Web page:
Notes 🎵 from Mr. Kemp
Dear LYS Family,
Every member of the Longmont Youth Symphony is a musician. Have you ever stopped to think about what that means? Machines can be designed and programmed to produce sounds on any instrument, yet we probably wouldn't think of them as musicians. That's because being a musician requires more than sound production and technique.
Our musicianship is the collective set of skills and knowledge that we bring to every performance. Playing with good technique, which is required to produce good sounds, is the most basic part of that knowledge. Great musicians bring much more than that to performances. Think of musicianship as a never-ending continuum of awareness. Every musician is somewhere along that continuum.
Here's a very incomplete list of other things that go into musicianship:
Are you in tune with your neighbor? Was the interval between the note you just played and the one you are playing now in tune? Are you playing your note in tune with the other notes in the chord that are above or below you? Are you pre-hearing the note you are about to play, or are you just trusting that your fingers will make it sound close enough?
If you are a wind player, do you know what the pitch tendencies are for every note in your range? We tune one note to "set" our instruments. Really, we've just set one note.
Are you subdividing consistently? Does your interpretation of dotted eighth rhythms match your neighbors? Are you speeding up or slowing down according to how challenging your part is? Does it sound like one player when your section performs rhythmic passages, or are people out of phase with each other?
Is your sound quality a good match for the style of the music? Can you purposely alter your tone to match a different style.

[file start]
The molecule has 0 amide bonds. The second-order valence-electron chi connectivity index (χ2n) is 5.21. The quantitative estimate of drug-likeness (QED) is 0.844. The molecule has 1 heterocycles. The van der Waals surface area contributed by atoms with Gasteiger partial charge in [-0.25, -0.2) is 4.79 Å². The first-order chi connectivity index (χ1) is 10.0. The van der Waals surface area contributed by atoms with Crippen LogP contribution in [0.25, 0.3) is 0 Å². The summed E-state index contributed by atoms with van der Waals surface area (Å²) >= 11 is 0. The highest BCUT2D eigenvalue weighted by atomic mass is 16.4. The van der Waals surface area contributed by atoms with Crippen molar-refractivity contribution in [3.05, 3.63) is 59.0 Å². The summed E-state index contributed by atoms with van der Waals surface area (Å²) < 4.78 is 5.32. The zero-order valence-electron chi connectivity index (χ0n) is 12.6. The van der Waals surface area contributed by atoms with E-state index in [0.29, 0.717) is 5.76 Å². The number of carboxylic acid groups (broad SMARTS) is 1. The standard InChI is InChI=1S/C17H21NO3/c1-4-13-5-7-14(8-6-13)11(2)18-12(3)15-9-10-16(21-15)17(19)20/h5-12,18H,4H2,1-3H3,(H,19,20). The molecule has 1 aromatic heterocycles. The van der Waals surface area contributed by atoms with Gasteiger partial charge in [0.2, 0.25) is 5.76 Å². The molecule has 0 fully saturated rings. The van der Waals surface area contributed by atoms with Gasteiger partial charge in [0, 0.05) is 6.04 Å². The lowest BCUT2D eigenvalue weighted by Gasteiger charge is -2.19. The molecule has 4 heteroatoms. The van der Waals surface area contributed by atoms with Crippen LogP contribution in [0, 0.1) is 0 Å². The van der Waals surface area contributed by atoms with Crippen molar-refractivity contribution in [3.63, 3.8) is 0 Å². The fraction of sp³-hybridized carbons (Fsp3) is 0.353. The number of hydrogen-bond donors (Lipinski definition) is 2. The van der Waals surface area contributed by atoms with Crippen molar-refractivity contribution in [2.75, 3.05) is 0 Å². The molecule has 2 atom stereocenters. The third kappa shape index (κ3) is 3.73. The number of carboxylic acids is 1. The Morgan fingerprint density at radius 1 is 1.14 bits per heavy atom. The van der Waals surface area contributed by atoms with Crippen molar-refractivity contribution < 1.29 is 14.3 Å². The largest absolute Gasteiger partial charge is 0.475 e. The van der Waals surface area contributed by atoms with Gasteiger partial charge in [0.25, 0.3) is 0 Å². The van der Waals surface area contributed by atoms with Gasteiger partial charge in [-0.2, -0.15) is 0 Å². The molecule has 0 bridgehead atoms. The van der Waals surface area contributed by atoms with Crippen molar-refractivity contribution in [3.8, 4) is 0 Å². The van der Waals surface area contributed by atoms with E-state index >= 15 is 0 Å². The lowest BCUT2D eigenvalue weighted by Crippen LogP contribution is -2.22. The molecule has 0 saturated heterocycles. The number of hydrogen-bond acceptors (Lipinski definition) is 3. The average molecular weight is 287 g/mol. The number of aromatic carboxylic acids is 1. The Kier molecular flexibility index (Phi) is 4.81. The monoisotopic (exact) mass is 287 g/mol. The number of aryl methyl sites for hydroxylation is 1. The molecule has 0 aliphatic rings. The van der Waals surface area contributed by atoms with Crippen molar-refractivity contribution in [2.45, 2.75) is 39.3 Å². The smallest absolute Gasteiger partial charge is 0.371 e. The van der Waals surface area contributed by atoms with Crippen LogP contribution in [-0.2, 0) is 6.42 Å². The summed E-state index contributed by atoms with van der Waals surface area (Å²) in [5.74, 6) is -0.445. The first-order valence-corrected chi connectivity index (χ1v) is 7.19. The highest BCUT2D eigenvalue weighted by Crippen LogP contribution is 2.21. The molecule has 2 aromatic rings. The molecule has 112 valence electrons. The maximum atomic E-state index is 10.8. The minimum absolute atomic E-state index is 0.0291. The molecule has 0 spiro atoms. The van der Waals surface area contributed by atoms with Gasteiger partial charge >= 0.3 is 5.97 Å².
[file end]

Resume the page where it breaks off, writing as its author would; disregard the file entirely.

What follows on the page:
The word dynamic means change. In music, we refer to changes in volume as dynamics. Are you playing a volume that makes sense in the context of the music and other players, or are you just playing LOUD because the marking is Forte? Every musician has a personal line that determines how soft or loud they can play with a good sound. Do you know where your line is?
Do you know what style the music should be played in? Do you know what that meant for the time that it was written? Was this piece written for the same kind of ensemble you are playing it in, or was it transcribed? Orchestras increased in size dramatically during the 1800s. Was this piece written for a different size ensemble? How would that knowledge impact the volume you are aiming for?
People who can easily speak and read a language are considered fluent. For musicians, fluency refers to how much active thought is required to accomplish a task. Do you have to think hard about that fast passage, or do your fingers know it well enough to free your mind for other things?
This list could go on and on because musicianship is not an arrival point. It is something that can, and should be, continuously improved. The best musicians never stop learning. You are on that journey now. Keep going!